Why are Millennials cocooning instead of going out?

As I sit writing this in a Washington, DC cafe, something strange is happening at the table next to me: two people are having a conversation. Most of the time, when I come here, the only social interaction I have – beyond making my order – is with strangers asking me to mind their laptops when they go to the bathroom.

Something about me must scream trustworthy, though in reality I have no intention of throwing myself between their ageing Macbook and a thief. Still, I nod and smile, and that’s about as far as interacting with other humans goes on my one trip outside the house for the day.

Turns out a lot of other Millennials are also disinclined to engage. The term “cocooning” was coined in the early 1980s by futurist Faith Popcorn to describe the practice of staying at home to relax versus entering the public sphere.

“Socialised cocooning” meant inviting friends over for fondue, or whatever people ate at dinner parties in 1981. But since we are now always on our phones, the term has evolved to mean communicating digitally with friends while remaining physically remote.

For young people and those who think of themselves as young but are actually hurtling towards middle age – hello fellow elder Millennials, gather ’round the Snapchat – “going out” is an increasingly rare event.

I’ve noticed an ambient increase in purveyors of luxury bedding and other lounging accoutrements.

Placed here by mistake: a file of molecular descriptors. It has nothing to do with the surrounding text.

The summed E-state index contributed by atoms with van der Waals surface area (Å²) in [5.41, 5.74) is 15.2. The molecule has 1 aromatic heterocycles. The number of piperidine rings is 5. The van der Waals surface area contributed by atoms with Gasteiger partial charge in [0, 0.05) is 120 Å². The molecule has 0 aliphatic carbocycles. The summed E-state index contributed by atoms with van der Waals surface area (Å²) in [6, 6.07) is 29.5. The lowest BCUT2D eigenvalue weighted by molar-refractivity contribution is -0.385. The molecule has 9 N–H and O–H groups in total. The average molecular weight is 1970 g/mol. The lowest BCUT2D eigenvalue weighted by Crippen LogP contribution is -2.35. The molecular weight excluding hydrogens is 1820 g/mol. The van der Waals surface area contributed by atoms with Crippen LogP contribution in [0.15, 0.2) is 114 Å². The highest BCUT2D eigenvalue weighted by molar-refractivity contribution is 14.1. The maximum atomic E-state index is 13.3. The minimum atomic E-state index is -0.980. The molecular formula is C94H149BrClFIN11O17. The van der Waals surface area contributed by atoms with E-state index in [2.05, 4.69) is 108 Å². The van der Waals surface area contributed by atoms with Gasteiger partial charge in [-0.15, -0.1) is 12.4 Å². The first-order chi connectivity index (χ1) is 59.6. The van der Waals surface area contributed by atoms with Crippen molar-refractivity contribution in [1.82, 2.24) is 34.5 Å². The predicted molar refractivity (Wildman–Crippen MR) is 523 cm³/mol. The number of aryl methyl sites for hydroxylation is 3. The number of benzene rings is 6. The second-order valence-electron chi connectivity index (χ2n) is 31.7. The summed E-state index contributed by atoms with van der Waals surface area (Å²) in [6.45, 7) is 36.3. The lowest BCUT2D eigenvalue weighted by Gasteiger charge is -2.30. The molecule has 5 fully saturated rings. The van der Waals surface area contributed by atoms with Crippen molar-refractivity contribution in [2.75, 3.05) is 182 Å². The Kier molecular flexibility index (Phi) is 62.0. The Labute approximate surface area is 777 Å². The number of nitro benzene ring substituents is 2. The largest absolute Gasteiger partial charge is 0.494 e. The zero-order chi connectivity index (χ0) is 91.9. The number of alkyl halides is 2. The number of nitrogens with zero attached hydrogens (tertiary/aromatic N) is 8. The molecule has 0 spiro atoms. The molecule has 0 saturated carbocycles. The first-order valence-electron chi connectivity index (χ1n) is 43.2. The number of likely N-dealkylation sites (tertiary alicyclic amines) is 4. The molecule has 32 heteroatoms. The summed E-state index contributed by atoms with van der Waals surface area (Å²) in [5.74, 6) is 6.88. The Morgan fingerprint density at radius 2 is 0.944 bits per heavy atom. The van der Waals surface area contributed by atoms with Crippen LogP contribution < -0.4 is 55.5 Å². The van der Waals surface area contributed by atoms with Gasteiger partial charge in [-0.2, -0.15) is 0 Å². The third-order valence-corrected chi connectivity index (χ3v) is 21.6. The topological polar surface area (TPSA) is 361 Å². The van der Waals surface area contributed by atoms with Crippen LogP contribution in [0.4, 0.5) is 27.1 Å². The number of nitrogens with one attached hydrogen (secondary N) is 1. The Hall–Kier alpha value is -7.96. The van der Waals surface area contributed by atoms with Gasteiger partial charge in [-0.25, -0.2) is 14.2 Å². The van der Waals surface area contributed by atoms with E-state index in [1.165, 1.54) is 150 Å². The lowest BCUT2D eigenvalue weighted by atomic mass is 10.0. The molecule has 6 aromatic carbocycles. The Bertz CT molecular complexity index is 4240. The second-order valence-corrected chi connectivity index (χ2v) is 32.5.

Some sociologists point to 9/11 as the seminal event in the lives of those who grew up in the 1990s; a reckoning with reality on the cusp of adulthood that forever tinged public spaces with a hint of foreboding. Perhaps that’s true of American youth, but there was another event that affected many members of this generation worldwide: graduating into the global financial crisis.

With stability elusive, roommates were procured; some 22-year-olds moved back in with their parents, figuring it was the only way to save money for a house. Throw in Facetime, YouTube, Netflix and a generational aversion to party drugs and alcohol, and it’s little wonder we wound up preferring the couch to the club.

An intriguing knock-on development identified by the home-design blog Curbed is that architects are rethinking how to design living spaces. With less interest in entertaining, kitchens might become obsolete and dining room tables will disappear, while coffee tables in front of the TV will become the hub.

Cocooning also has implications for how Millennials spend their money. I’ve noticed an ambient increase in purveyors of luxury bedding and other lounging accoutrements. Plush robes and slippers have become status items for a generation that probably grew up thinking of them as synonymous with the elderly. The Atlantic reported recently that Le Creuset and other “investment” cooking items, which would have once been wedding or housewarming gifts, are now purchased by 20-somethings who know they’ll likely never have the money to buy their own home but who want to make really good coq au vin regardless.

At the time of writing, US authorities are warning of the impending arrival of coronavirus. They say extended periods of lockdown at home will become inevitable as outbreaks close schools and workplaces. This comes after a summer when many Australians couldn’t go outside for fear of smoke inhalation. Cocooning is a rational response to the news, but it’s also nice to get out in society. Back to eavesdropping on that conversation next to me.

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